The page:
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Archives | Rosenwald Film

New York’s DuArt Film & Video provides shelter to forgotten films

The New York Times reports that the top floor at DuArt, “the premiere hatchery of American independent cinema,” is home to hundreds of films stored by independent filmmakers at the lab over the years, many of which were forgotten and orphaned by their owners. As digital distribution continues to expand, original film prints can fall by the wayside, surprisingly even by the filmmakers who created them.

The article lists some intriguing titles that are currently housed at DuArt, including Solomon Northup’s Odyssey, a 1984 adaptation of Twelve Years a Slave directed by Rosenwald fellow Gordon Parks, and Simbiopschotaxiplasm, an experimental film by William Greaves, a great documentary filmmaker who passed away on Monday.

Until recently, The Ciesla Foundation was storing some old prints of our previous films at DuArt, where we processed all our films. DuArt is the premiere lab for independent filmmakers and is headed by the wise and kind Irwin Young, who is the best friend to independent filmmakers. Because of a heads up from Young and Steve Blakely we’re happy to say that we already retrieved our negative a few months ago.

Click here to read more at The New York Times.

More bad news for Sears Holdings

According to The New York Times, Sears Holdings, owner of Sears and Kmart stores, lost “nearly a billion dollars” in the first half of this year. Although recent retail earnings among its competitors have been “lackluster” across the board, Sears has performed among the worst. While Sears has worked to expand its “Shop Your Way” rewards program, with personalized deals for loyal shoppers and improve its online sales, it has lagged behind competitors in both these arenas as well.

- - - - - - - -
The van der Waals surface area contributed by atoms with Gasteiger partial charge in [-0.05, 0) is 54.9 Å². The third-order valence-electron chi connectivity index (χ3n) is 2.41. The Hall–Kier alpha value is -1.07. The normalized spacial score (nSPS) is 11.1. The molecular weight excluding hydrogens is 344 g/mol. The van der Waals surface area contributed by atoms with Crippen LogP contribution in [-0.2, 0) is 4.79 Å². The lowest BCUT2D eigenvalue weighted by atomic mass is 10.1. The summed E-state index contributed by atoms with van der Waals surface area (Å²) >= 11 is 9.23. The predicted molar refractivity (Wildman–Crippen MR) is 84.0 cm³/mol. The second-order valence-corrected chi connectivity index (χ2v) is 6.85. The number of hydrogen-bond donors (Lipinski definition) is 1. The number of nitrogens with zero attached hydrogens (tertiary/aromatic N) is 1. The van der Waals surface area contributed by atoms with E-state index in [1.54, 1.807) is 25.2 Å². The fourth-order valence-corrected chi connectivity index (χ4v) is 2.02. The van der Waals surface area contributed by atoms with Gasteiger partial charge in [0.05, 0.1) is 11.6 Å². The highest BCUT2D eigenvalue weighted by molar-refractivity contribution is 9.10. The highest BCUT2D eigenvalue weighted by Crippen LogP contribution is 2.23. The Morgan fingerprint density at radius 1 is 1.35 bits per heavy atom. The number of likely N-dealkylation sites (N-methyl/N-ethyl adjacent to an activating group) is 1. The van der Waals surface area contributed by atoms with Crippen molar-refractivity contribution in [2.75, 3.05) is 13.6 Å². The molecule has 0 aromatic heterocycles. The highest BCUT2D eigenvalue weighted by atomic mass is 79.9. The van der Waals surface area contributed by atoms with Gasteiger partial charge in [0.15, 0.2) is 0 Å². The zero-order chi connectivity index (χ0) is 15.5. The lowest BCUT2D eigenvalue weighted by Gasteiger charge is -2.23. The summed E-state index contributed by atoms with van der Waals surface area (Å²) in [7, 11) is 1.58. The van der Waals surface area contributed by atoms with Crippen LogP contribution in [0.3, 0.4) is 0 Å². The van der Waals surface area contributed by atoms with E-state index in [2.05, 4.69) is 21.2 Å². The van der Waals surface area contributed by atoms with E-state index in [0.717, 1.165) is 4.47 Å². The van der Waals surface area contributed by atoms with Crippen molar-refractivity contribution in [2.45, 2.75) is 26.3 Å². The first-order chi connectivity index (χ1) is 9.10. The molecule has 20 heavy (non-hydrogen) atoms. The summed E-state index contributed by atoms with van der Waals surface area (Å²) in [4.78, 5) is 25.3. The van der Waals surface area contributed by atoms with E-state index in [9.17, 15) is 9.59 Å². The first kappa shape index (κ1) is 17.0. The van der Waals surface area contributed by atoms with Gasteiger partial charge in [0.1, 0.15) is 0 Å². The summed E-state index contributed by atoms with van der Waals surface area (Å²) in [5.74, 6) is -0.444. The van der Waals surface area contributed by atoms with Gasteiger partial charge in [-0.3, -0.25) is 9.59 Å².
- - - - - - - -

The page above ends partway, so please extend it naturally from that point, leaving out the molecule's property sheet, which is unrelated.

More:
It’s been tragic to watch the once dominant mail order (and, later, retail) giant’s decline over the years. During Julius Rosenwald’s tenure as head of Sears, the company capitalized on emerging technology in the field of mail order marketing to become a retail bohemoth. Unfortunately, as catalogue-based purchasing decreased, Sears lagged behind other companies like Walmart and Amazon.com in expanding and innovating new retail paradigms like the big box store and online mail order shopping.

Click here to read more at The New York Times.

Rosenwald School Spotlight: The San Domingo Rosenwald School


The San Domingo Rosenwald School
Photo credit: The Ciesla Foundation, August 2014

School is now in session.

Those were the first words by mistress of ceremonies Devoy Taylor at the dedication of the new San Domingo Community & Cultural Center at the historic Rosenwald School in San Domingo, Maryland. The Ciesla Foundation was on hand to film the ceremony, held on August 23rd, 2014, and to interview the school’s alumni and supporters.


Devoy Taylor ringing the principal’s bell
Photo credit: The Ciesla Foundation, August 2014

Chief among the school’s advocates is Newell Quinton, who spearheaded the ten year restoration process of his old school in the rural Eastern Shore of Maryland. The San Domingo Rosenwald School was opened in 1919 with funding from the Rosenwald Fund and the surrounding community. It replaced a smaller school on the same property in this hamlet where free African Americans have lived since before the Civil War. The new school was among the larger Rosenwald Schools to be built in the area, holding three classrooms and a special events space in its two floors. The restoration of the school is truly lovely, with art exhibits, artifacts, restored wooden floors and over 50 gleaming windows, the majority of which were missing and had to be replicated.